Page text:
What I have always found slightly confusing about Tunnel Beach is that it is there at all. As spectacular and interesting as Tunnel Beach is, it is hard to imagine the Cargill children getting excited by a visit. Let me explain. Tunnel Beach was commissioned to be built for John Cargill and his family in the 1870s. This was so that his family could visit a private beach, away from the ‘peeping’ eyes of the general public. To me, this is where the confusion starts to happen. To get to the beach his family would have had to go by either foot, cart or horse alongside the high, steep cliffs, which couldn’t have been a pleasant trip. The beach is shaded by the sun from the steep cliffs and is small and rocky with a small low tide window. Hardly a place you could spend all afternoon at while the kids built sandcastles! So, somehow I can’t imagine the Cargill children leaping with joy when their father would announce they are ‘going to the beach’ for the day.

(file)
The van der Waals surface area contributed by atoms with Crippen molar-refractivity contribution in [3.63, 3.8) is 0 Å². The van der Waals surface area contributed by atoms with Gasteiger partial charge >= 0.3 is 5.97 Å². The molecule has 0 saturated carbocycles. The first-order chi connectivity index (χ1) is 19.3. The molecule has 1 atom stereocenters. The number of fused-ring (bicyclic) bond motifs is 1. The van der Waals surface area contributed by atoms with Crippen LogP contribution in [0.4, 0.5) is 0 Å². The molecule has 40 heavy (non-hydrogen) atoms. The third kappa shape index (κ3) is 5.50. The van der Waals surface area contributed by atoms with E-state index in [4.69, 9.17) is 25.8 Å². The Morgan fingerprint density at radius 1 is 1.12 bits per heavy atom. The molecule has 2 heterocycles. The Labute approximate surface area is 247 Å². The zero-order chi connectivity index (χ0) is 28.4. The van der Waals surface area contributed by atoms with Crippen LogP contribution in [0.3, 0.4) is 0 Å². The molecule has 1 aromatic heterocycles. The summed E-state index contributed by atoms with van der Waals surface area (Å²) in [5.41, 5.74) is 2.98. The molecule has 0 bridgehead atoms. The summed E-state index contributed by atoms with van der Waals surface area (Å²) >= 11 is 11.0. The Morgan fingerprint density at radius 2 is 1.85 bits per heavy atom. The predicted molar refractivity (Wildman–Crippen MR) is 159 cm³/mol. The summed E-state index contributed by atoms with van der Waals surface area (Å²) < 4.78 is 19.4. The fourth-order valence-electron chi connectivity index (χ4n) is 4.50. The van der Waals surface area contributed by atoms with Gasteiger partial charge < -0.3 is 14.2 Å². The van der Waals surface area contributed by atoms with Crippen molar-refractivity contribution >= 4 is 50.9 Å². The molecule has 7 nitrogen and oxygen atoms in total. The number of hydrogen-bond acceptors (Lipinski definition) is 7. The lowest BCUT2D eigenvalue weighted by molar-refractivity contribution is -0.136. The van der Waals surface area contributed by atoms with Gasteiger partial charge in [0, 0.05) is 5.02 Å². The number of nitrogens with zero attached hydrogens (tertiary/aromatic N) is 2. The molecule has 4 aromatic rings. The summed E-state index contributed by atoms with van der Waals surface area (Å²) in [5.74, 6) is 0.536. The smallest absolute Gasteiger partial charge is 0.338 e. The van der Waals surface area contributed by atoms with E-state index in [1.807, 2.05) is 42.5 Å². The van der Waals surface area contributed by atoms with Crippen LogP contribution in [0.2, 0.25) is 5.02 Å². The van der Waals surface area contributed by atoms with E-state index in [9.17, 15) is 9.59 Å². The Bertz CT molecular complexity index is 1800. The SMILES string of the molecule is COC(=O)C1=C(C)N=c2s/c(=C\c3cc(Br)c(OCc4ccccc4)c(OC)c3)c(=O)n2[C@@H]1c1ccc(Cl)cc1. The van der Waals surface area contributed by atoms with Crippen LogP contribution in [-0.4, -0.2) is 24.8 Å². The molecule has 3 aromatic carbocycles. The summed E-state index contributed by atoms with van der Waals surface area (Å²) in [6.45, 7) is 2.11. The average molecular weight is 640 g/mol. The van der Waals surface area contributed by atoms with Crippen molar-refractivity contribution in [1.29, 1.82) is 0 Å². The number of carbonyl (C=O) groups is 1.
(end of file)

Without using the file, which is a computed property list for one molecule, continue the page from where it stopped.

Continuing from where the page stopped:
According to Local legend, Tunnel Beach is the scene of a tragic drowning. The story goes that after John Cargill made the private beach for his family, one of his daughters drowned there on her sixteenth birthday at high tide. Overcome with grief, John Cargill was so heartbroken that he left New Zealand and never returned. However, there are no sources to prove this story is true.